Friday, June 23, 2017

Dream Lake - Lisa Kleypas (Friday Harbor #3)

Dream Lake (Friday Harbor, #3)Dream Lake continues my rather lackluster reading of Lisa Kleypas' contemporary Friday Harbor romance series.  I keep wanting something more from these, but they continue to be...okay.  Not great.  This one, like the second book, follows character introduced earlier in the series.  In this case, the book's hero is the final Nolan brother, Alex, and Zoe, one of the best friends of the previous book's heroine.

It's hard to place this one with where it falls chronologically, because as with the second book, the timeline seems jumbled in relation to the two books that came before.  The events of the second book, Rainshadow Road, are woven very closely throughout this book as the second Nolan brother, Sam, gets it on with Zoe's friend Lucy.  Meanwhile, Zoe and Alex end up together when Alex starts renovating a cottage for Zoe and her grandmother, who has to come live with her because she's started to be affected by dementia.  And it is, I have to say, probably the easiest case of dementia to ever be featured in a work of fiction; while Kleypas mentions some of the difficulties of dealing with a family member with dementia, and Zoe encounters them, it's mostly off-page, and Kleypas neatly ends the whole thing before it can actually get too bad and have Zoe have to really struggle.  Now, I understand, this is primarily supposed to be a romance novel.  However...if you're going to be so half-hearted about part of your plot, why include it at all?  I'm sure there could have been other reasons for Zoe to need the cottage renovated--even ones involving her grandmother!  Maybe there could have been a fire at her grandmother's house or something.  So, Zoe's struggles come from her grandmother.  Alex's, on the other hand, come from a few things--a messy divorce with his ex-wife, his rampant alcoholism, and oh yeah, the ghost that has randomly decided to haunt him.

What I did like here was how Kleypas handled Alex's alcoholism--for the most part.  No one romanticizes it, not even Alex himself, which is a good thing.  And when Alex ultimately decides to quit drinking, he does it because he realizes he doesn't like what he's become.  Is it partially because of Zoe?  Yes, but in a second-hand sort of way, and when it looks like Zoe may no longer be in the picture, Alex still doesn't go back to drinking, even though he wants to.  His family is also skeptical of his quitting, though they're as supportive as they probably can be, given the circumstances and his history.  Of course, just like with Zoe's grandmother's dementia, Kleypas kind of takes the easy way out of some of the aspects of Alex's withdrawal here.  How?  Well, Zoe can cook magic food that helps Alex through it, of course!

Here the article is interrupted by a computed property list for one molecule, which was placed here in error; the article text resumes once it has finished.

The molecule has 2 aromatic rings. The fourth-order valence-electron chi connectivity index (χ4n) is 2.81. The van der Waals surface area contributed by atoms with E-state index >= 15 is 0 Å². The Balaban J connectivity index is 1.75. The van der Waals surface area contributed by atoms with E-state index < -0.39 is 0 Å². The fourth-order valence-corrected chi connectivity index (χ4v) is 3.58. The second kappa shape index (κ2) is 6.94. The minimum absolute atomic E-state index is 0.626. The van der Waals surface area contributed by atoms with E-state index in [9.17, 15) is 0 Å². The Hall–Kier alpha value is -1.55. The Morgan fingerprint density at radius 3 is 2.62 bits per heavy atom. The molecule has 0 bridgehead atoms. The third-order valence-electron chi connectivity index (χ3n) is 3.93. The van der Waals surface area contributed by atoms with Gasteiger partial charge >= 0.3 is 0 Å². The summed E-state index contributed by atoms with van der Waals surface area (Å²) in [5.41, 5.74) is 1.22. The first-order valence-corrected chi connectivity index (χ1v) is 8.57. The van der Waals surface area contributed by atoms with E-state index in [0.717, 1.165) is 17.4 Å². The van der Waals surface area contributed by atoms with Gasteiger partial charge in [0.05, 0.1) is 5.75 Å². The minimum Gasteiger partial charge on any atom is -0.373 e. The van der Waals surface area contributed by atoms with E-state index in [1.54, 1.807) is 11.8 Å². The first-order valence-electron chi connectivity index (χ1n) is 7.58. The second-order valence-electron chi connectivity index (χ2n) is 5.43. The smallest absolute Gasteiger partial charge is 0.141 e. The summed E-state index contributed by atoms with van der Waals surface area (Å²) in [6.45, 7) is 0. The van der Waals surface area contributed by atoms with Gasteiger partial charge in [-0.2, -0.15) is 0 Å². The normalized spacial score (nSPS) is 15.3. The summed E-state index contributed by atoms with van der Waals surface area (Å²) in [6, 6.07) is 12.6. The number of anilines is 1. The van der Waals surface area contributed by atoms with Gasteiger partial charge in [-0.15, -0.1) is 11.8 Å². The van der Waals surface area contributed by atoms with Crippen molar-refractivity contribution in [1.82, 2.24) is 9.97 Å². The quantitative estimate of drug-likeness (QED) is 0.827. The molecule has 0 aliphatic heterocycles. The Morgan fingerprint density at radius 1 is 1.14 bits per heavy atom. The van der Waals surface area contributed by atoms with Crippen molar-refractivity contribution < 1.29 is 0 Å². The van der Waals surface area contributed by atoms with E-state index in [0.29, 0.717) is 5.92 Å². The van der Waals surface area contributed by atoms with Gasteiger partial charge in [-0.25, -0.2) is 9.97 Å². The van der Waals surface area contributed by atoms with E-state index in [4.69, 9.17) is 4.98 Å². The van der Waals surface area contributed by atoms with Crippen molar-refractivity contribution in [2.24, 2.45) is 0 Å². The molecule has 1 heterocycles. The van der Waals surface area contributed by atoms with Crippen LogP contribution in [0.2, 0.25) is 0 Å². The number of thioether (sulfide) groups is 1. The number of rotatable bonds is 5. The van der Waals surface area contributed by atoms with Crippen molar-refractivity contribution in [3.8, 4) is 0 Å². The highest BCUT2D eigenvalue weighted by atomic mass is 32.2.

There's also the plot involving the ghost who doesn't remember who he was here.  I liked him in relation to Alex--the ghost is kind of Alex's only real "human" contact for much of the book--but adding this on to Alex's struggles and Zoe's as well, even though Kleypas tries to weave it all in, means that the romance really gets pushed to the side.  Zoe and Alex don't get together until pretty far into the book, and then Kleypas really time-skips to the big crisis of "maybe we can't be together" and it all feels very rushed and superficial.  Again, I think it comes back to the jumbled timeline.  Because she chose to overlay this timeline with a lot of the events of the previous book, which didn't make any mention of this going on, it really feels like Kleypas didn't know what she wanted to do and so couldn't weave it all together as tightly as she does in her historicals, which seem to be much more cleanly laid out.

At this point, I'm not sure I'll continue reading this series.  There's only one more book, so maybe I'll just finish it off...but I haven't been very impressed with Kleypas' contemporary romances, at least not these ones.  I know she has another series set in contemporary times, so maybe I'll check that one out instead.

2 stars out of 5.

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